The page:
Joe, an atheist, was spending a quiet day fishing when suddenly his boat was attacked by the Loch Ness monster. In one easy flip, the beast tossed Joe and his boat high into the air. Then it opened its mouth and prepared to swallow both.
As Joe sailed toward what appeared to be a certain death, he cried out “Oh, my God! Save me!” At once, the ferocious attack scene froze in place. As Joe hung in midair, a booming voice came down from the clouds, “Hey, I thought you didn’t believe in me?”
“Come on, Lord, give me a break!” Joe pleaded. “One minute ago I didn’t believe in the Loch Ness monster either.”
Friends, though this story is clearly fictional, it does remind us of a couple of very important truths. First, faith is not contrary to evidence but often flows from evidence. Joe and I now disagree over whether the Loch Ness monster exists. I see no credible evidence that would warrant believing in Nessy. Joe’s experience, however, has (in the fictional story) provided all the proof he needs to become a believer. Yes, Joe still has the option of insisting he is in the middle of a bad dream. However, considering the situation in which Joe finds himself, pretending it is impossible for the Loch Ness monster to exist, would seem unwise. Friends, in the real world, there are folks who do not believe in God and have decided they don’t want to “be confused by the facts.” Despite substantial historical and philosophical evidence which supports the truth claims of Christianity, they continue to point to a supposed “lack of scientific evidence.” These folks often insist they are “open-minded,” but they do not seem to be pursuers of the truth.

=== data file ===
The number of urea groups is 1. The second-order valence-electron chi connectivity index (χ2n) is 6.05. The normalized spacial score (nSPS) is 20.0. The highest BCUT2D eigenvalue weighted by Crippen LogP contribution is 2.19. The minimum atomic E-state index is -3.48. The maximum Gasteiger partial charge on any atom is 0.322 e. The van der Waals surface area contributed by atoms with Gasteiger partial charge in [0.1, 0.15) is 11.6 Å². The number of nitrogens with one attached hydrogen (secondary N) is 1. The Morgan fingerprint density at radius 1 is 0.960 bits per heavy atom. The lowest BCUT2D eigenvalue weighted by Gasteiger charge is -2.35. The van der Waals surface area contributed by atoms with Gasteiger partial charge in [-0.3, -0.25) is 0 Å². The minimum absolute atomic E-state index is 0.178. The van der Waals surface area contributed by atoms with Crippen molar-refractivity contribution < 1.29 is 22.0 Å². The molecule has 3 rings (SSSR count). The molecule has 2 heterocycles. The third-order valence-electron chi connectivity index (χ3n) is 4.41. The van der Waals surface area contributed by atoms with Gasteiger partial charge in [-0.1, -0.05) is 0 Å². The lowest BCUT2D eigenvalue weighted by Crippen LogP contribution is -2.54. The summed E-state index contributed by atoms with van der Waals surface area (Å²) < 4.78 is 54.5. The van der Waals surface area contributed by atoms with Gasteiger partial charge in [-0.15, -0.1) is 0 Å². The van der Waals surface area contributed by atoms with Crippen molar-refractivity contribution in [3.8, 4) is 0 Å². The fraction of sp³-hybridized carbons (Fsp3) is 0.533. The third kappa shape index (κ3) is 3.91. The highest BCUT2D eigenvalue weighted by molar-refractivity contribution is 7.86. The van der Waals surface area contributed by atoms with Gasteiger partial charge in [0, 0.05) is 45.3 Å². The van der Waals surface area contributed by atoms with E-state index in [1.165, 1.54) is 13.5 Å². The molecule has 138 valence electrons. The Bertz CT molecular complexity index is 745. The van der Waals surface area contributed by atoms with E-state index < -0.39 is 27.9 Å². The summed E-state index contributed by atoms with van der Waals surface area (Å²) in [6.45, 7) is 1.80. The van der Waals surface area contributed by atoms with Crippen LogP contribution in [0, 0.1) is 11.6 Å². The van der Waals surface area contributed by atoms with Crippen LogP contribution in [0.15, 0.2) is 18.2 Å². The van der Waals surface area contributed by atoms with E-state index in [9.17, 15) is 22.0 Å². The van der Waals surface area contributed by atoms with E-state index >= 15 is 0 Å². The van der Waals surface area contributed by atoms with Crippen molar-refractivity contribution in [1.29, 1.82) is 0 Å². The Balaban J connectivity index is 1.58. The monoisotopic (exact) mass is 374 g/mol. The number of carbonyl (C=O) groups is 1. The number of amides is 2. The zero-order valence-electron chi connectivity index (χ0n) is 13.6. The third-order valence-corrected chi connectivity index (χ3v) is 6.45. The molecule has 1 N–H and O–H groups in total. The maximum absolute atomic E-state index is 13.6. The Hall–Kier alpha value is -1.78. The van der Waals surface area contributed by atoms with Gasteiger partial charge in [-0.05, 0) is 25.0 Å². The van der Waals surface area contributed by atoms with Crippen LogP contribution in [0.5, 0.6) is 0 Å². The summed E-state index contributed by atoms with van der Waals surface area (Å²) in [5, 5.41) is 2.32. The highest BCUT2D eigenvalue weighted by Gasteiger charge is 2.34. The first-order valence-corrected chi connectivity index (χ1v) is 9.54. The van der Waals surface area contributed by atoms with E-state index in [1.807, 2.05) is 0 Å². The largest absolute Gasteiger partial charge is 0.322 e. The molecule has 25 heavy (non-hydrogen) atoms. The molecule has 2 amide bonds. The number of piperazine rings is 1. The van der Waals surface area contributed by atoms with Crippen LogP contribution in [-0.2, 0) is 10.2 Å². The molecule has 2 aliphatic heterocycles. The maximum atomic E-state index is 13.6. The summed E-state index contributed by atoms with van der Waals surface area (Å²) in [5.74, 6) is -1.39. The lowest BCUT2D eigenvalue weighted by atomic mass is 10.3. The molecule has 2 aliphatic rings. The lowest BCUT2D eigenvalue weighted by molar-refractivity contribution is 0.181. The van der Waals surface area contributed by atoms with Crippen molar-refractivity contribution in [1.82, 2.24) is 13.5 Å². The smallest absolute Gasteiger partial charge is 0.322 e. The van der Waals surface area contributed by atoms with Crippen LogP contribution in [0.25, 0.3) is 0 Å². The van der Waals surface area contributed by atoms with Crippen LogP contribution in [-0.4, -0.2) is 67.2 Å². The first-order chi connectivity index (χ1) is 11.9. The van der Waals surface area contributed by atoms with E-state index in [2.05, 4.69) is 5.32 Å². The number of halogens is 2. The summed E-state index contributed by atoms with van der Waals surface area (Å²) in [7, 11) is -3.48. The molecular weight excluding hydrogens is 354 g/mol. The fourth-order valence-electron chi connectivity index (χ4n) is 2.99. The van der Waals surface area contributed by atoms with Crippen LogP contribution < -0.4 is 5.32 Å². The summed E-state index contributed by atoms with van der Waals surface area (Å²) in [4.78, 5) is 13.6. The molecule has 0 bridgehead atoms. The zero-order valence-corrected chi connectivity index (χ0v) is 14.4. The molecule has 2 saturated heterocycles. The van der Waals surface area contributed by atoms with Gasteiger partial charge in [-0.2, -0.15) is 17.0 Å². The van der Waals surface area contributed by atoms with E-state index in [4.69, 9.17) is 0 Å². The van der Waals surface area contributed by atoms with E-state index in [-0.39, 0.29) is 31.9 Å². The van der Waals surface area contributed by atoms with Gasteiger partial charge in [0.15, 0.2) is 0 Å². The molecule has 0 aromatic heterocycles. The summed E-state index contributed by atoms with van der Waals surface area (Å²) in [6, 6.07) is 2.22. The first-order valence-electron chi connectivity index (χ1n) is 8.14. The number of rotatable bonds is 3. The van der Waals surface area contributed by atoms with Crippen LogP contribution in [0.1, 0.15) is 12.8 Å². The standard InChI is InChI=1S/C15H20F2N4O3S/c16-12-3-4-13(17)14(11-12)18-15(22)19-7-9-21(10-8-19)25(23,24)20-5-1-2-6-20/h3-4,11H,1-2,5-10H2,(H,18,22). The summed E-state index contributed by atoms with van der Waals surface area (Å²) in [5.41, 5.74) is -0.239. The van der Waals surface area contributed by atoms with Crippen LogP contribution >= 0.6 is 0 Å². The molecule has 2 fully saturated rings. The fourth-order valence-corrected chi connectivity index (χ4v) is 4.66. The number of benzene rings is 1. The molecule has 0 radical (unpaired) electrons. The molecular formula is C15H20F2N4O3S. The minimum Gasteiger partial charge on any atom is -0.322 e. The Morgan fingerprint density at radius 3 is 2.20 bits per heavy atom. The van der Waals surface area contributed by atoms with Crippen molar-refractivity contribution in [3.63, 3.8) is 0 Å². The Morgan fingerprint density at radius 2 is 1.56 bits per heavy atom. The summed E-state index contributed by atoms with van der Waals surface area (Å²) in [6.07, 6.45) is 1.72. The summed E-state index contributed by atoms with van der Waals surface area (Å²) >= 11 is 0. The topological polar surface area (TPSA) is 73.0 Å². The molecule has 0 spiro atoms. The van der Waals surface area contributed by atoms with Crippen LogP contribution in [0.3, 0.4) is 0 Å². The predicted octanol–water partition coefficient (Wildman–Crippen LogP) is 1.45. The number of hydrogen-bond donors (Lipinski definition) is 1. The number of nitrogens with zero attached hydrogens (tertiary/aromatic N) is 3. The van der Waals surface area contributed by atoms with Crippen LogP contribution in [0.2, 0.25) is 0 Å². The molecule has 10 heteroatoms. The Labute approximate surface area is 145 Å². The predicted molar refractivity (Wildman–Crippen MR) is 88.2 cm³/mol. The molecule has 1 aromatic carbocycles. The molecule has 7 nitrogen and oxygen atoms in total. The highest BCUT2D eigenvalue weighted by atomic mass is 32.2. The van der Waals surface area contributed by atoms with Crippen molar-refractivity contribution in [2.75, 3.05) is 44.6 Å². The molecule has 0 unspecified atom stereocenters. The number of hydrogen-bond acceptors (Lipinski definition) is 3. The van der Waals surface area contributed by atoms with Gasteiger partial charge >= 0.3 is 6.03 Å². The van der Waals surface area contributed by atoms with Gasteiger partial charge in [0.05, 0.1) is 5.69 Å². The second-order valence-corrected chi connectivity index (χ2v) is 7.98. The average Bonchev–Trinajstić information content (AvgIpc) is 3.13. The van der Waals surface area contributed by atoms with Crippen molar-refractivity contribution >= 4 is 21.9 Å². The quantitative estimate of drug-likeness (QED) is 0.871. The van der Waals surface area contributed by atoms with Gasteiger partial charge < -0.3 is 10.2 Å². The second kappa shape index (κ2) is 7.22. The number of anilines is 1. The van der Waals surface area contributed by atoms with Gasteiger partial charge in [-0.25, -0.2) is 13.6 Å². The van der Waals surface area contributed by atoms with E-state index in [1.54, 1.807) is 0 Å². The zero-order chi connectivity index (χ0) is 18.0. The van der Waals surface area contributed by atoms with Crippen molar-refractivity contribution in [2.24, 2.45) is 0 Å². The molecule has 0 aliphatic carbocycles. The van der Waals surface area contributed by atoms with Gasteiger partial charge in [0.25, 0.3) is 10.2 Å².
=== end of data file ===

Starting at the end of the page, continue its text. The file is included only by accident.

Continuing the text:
Second, this fictional story reminds us that people often will turn to God in the face of imminent danger. According to the old adage, “there are no atheists in foxholes.” When people are faced with the clear possibility of death, they look for something that can either preserve their life, or something which will give them hope beyond the grave. In almost all cases this involves some type of deity. A recent survey found that almost 30 percent of self-described atheists believe in some form of “life after death.” That is rather surprising, since “scientific naturalism,” the philosophy on which modern atheism rests, insists that physical death is the absolute end of a human being’s existence. Yet even many atheists cannot believe that is true. The reality is, of course, that death is the inevitable end for all of us. Though we may not be heading toward the mouth of a great sea monster, we are mortals and our time on this planet is limited. The story of the thief on the cross reminds us that God hears even those who cry out to Him for help and salvation during the last hour of their lives. However, if we really want the Lord to save us, it only makes sense that we turn to Him today! The Bible puts it this way: “For God says, ‘At just the right time, I heard you. On the day of salvation, I helped you.’ Indeed, the ‘right time’ is now. Today is the day of salvation.” (2 Corinthians 6:2)
Rev. Dan Erickson,
Senior Pastor, Chisholm Baptist Church